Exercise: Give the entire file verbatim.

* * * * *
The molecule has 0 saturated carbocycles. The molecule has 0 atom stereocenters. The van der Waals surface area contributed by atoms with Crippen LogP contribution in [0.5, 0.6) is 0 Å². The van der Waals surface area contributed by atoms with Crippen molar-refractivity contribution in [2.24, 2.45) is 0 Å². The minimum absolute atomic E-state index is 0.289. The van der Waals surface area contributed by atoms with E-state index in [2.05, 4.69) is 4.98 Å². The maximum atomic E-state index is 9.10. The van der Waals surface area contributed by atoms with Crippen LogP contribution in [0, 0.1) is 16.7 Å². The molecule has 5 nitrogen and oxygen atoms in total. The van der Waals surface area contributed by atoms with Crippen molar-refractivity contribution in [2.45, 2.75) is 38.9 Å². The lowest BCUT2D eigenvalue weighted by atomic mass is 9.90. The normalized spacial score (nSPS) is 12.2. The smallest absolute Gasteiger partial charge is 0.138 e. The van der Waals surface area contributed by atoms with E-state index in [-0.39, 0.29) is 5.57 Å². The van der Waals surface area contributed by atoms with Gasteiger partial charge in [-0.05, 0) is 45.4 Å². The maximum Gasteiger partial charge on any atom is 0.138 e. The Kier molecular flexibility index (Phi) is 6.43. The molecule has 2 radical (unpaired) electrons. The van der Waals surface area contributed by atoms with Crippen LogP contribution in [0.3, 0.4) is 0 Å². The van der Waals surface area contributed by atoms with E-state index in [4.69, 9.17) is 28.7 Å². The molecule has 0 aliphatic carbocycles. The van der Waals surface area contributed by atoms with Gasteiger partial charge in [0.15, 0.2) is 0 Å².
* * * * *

The molecule has 0 saturated carbocycles. The molecule has 0 atom stereocenters. The van der Waals surface area contributed by atoms with Crippen LogP contribution in [0.5, 0.6) is 0 Å². The van der Waals surface area contributed by atoms with Crippen molar-refractivity contribution in [2.24, 2.45) is 0 Å². The minimum absolute atomic E-state index is 0.289. The van der Waals surface area contributed by atoms with E-state index in [2.05, 4.69) is 4.98 Å². The maximum atomic E-state index is 9.10. The van der Waals surface area contributed by atoms with Crippen LogP contribution in [0, 0.1) is 16.7 Å². The molecule has 5 nitrogen and oxygen atoms in total. The van der Waals surface area contributed by atoms with Crippen molar-refractivity contribution in [2.45, 2.75) is 38.9 Å². The lowest BCUT2D eigenvalue weighted by atomic mass is 9.90. The normalized spacial score (nSPS) is 12.2. The smallest absolute Gasteiger partial charge is 0.138 e. The van der Waals surface area contributed by atoms with E-state index in [-0.39, 0.29) is 5.57 Å². The van der Waals surface area contributed by atoms with Gasteiger partial charge in [-0.05, 0) is 45.4 Å². The maximum Gasteiger partial charge on any atom is 0.138 e. The Kier molecular flexibility index (Phi) is 6.43. The molecule has 2 radical (unpaired) electrons. The van der Waals surface area contributed by atoms with Crippen LogP contribution in [0.3, 0.4) is 0 Å². The van der Waals surface area contributed by atoms with E-state index in [4.69, 9.17) is 28.7 Å². The molecule has 0 aliphatic carbocycles. The van der Waals surface area contributed by atoms with Gasteiger partial charge in [0.15, 0.2) is 0 Å².